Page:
I am a 28yo freelance writer/photographer living in Perth, Western Australia. Check out my blog: introgeek.wordpress.com
Published December 25th 2012
A book that may just change the way you see yourself
If you where a parent with three young, beautiful children, with a loving partner who was your soul mate and then told by a doctor that you had terminal cancer, what would you do? If you know about pancreatic cancer, you are not given long at all and there is not really anything that doctors can do.
For one man, Randy Pausch who was a professor at Carnegie Mellon University, he wanted to leave something behind, a legacy, especially for his children. Because he wasn't going to be there to watch his children grow up, to teach them the life lessons that he had learned, he wanted to give them something to help their journey through life. After all, this was who he was; A teacher.
It started with a lecture at his university; a special talk that was known as 'The Last Lecture'. This was usually performed by top academics who presented a hypothetical "Final Talk", filled with something that deeply mattered to them that they would share with others. They had once concluded this special event, but had brought it back especially for Randy. His lecture was titled "Really Achieving Your Childhood Dreams".
It was from this lecture that he, along with the help of a friend, decided to publish a book. This way a part of him will always be with his family. His book is "The Last Lecture". This is a book that I will always recommend to people. It is filled with positive life lessons, some of which will make you smile, some will make you cry while others can change the way you look at life.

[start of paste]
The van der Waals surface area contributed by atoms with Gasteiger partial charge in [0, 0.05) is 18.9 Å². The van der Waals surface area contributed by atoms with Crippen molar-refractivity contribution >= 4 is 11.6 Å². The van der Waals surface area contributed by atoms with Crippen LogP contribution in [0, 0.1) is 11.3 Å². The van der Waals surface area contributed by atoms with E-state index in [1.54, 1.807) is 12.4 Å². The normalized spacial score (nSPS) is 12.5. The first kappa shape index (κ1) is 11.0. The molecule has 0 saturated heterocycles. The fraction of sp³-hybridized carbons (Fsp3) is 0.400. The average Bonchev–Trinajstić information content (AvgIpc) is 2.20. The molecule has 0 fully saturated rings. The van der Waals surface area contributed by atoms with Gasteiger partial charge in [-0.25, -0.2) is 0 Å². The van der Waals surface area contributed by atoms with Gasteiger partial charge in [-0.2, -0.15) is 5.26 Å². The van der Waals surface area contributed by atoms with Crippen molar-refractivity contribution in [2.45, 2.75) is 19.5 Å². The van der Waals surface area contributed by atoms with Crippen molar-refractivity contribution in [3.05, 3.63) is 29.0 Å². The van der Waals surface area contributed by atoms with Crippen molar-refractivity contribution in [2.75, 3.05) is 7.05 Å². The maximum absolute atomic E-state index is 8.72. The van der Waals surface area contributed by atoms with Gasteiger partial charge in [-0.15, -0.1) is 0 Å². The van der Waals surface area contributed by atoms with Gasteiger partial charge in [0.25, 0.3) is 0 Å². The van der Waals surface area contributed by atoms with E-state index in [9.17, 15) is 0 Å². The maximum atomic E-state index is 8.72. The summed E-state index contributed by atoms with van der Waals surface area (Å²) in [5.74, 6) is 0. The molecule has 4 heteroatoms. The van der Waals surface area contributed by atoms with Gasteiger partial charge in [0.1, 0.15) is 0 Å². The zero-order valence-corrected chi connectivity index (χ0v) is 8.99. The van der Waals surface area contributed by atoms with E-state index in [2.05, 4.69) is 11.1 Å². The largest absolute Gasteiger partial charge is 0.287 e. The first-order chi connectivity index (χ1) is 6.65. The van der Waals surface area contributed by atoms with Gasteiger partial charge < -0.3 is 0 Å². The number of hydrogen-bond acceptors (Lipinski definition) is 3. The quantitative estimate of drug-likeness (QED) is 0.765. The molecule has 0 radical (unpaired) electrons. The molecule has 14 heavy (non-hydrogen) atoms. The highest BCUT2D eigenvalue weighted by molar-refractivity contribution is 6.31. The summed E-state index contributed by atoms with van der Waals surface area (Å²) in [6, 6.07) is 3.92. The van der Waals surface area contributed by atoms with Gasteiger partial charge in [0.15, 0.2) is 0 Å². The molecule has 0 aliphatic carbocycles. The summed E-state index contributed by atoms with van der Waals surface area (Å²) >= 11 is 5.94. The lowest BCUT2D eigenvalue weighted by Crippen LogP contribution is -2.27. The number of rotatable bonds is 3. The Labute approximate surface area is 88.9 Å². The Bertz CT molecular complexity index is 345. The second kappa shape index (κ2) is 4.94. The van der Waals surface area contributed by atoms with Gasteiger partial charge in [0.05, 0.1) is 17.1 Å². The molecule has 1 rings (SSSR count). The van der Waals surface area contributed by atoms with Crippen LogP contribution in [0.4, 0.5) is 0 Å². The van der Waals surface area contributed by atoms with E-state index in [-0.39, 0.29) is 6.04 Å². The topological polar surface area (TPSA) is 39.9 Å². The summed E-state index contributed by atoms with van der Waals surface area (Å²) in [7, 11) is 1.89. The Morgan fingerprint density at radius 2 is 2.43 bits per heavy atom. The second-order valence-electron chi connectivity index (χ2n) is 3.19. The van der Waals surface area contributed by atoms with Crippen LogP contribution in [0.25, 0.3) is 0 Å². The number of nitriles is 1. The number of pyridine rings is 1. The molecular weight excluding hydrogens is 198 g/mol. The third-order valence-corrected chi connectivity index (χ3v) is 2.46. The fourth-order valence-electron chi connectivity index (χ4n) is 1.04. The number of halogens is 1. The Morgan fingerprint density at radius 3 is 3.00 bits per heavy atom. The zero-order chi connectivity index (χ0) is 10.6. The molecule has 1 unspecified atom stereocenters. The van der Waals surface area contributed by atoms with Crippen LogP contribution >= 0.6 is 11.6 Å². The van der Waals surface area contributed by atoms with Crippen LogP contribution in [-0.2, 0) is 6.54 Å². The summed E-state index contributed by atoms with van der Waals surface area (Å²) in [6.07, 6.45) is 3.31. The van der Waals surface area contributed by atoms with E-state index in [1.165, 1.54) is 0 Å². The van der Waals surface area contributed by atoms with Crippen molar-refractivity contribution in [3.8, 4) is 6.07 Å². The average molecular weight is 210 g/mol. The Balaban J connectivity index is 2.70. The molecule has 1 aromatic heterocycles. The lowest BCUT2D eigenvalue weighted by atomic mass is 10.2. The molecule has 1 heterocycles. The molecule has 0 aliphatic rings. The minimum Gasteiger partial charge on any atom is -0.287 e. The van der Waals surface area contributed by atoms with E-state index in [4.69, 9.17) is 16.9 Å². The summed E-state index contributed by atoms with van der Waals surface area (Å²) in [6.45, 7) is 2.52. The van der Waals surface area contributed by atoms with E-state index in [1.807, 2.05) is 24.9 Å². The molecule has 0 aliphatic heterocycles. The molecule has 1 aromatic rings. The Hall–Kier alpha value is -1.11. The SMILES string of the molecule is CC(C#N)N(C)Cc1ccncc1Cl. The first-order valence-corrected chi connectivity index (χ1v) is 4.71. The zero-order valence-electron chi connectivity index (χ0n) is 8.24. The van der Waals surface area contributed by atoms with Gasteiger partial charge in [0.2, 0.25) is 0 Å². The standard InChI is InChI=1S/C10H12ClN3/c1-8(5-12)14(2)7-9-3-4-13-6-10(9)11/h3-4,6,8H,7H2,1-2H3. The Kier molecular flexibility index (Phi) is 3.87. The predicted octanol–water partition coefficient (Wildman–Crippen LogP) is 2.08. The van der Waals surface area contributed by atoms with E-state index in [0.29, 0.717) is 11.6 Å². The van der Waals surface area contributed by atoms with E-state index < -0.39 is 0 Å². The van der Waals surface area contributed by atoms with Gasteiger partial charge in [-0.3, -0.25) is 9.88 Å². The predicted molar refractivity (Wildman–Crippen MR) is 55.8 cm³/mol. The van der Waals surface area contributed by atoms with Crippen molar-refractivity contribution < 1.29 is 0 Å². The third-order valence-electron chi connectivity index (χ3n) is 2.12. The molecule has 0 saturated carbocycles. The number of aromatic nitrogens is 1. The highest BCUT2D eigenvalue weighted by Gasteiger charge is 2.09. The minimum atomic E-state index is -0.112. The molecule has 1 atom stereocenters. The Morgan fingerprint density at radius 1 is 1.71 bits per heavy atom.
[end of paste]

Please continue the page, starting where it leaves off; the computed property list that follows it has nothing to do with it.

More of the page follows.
The Last Lecture - Written by Randy Pausch with Jeffrey Zaslow
One of his lessons in particular changed one of the views I have on life. He tells the story of when he was shopping and tried out the self service checkout. The machine ended up swallowing his change. Randy thought for a moment, do I call over the service attendant and take up 20 minutes of my time to get back the small amount of money that had been swallowed. Or is my time worth more to me? A quote from his book states - "The key question to keep asking is, are you spending your time on the right things? Because time is all you have. "
Being in retail I have met many people who have stressed about such small amounts of money, even demanding to the see the manager. Now I am not talking about dollars here, let's face it I'm a student $2 is a lot of money to me. It's a bottle of milk. But that would then justify me spending the 20mins to get that $2 back. But I have had a customer once complain over 2c. They owned a business, so they had more money than a low income earner. So really, is all that time and energy worth complaining to get 2c? There are times when I have walked away from money. Thinking about the process to get said money back: Drive to shopping centre, find parking spot, fight through the crowds, line up, wait, talk to someone... I think you get the idea.
Sadly Randy Pausch died in 2008, two years after receiving his diagnosis. He is survived by his wife, Jai, and three children, Dylan, Logan, and Chloe.
This is a book that I recommend to everyone first and foremost. It has helped shaped my views on life and showed me that you should never give up on your dreams no matter what others may tell you, because you never know, that opportunity may just present itself one day.